between the landmarks can be computed, which yield corresponding
estimates of transmission delay, denoted (a,b), (a,c), (b,c). This
provides an estimate of the inelastic delay component between any two
landmarks ^{3};
for instance, the inelastic delay component between landmarks a and b is [a,b]
− (a,b). Octant determines how
much of the delays can be attributed to each landmark, denoted a',
b', c', by solving the following set of equations:
⎡
⎢
⎢
⎣ 

⎤
⎥
⎥
⎦ 

⎡
⎢
⎢
⎣ 

⎤
⎥
⎥
⎦ 

= 
⎡
⎢
⎢
⎣ 
[a,b] − (a,b) 
[a,c] − (a,c) 
[b,c] − (b,c) 

⎤
⎥
⎥
⎦ 

Similarly, for a target t, Octant can compute t',as well as an
estimate of the longitude and latitude, t_{long} and t_{lat},
by solving the following system of equations:
a' + t' + (a,t) 
= 
[a,t] 
b' + t' + (b,t) 
= 
[b,t] 
c' + t' + (c,t) 
= 
[c,t] 
where (a,t) can be computed in terms of a_{long}, a_{lat},
t_{long}, t_{lat}. We can then solve for the t', t_{long}, t_{lat}
that minimizes the residue. The computed t_{long} and t_{lat} result,
similar to the synthetic coordinates assigned by [], has relatively high
error and is not used in the later stages. The target node itself
need not participate in the solution for its height, except by responding to
pings from landmarks. Figure 5 shows the heights of
the landmarks in our PlanetLab dataset.
Given the target and landmarks' heights, each landmark can shift its R_{L}
up if the target's height is less than the heights of the other landmarks,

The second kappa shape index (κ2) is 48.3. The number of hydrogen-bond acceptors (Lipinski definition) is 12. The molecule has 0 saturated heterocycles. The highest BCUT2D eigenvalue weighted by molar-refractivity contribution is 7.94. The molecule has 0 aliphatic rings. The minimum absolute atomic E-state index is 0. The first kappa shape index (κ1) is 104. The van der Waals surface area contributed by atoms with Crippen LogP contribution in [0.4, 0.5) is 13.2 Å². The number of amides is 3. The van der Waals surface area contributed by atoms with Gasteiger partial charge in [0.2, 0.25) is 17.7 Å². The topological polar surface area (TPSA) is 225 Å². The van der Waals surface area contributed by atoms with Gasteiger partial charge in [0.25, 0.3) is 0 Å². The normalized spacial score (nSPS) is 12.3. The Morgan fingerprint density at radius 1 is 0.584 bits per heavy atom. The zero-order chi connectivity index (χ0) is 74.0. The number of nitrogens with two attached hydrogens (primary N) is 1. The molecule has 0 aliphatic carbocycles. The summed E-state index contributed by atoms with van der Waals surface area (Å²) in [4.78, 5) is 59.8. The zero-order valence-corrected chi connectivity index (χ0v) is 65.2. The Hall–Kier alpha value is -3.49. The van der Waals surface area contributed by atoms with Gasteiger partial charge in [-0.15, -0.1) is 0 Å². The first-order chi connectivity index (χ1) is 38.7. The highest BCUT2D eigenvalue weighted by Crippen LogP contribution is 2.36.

and similarly shift its r_{L} down if the target's height is greater than the
heights of the other landmarks.
This provides a principled basis for ensuring that at least a fraction of the
time packets spend in the last hop do not skew the derived constraints.
Figure 5: Heights computed by Octant to capture last hop delays on
network paths to geographically distributed landmarks. Vertical bars
represent landmarks, their position corresponds to their physical
location, while the length of the bars corresponds to their assigned
heights.
3.3 INDIRECT ROUTES
The preceding discussion made the simplifying assumption that route
lengths between landmarks and the target are proportional to great
circle distances. Studies [] have shown that this is often
not the case in practice, due to policy routing. For instance, routes
between subscribers in Ithaca, NY and Cornell University traverse
Syracuse, NY, Brockport, IL, and New York City before getting routed
back to Cornell, traveling approximately 800 miles to cover less than
a mile of physical distance. A geolocalization system with a builtin
assumption of proportionality would not be able to achieve good
accuracy.
Note that the preceding section on height computation addresses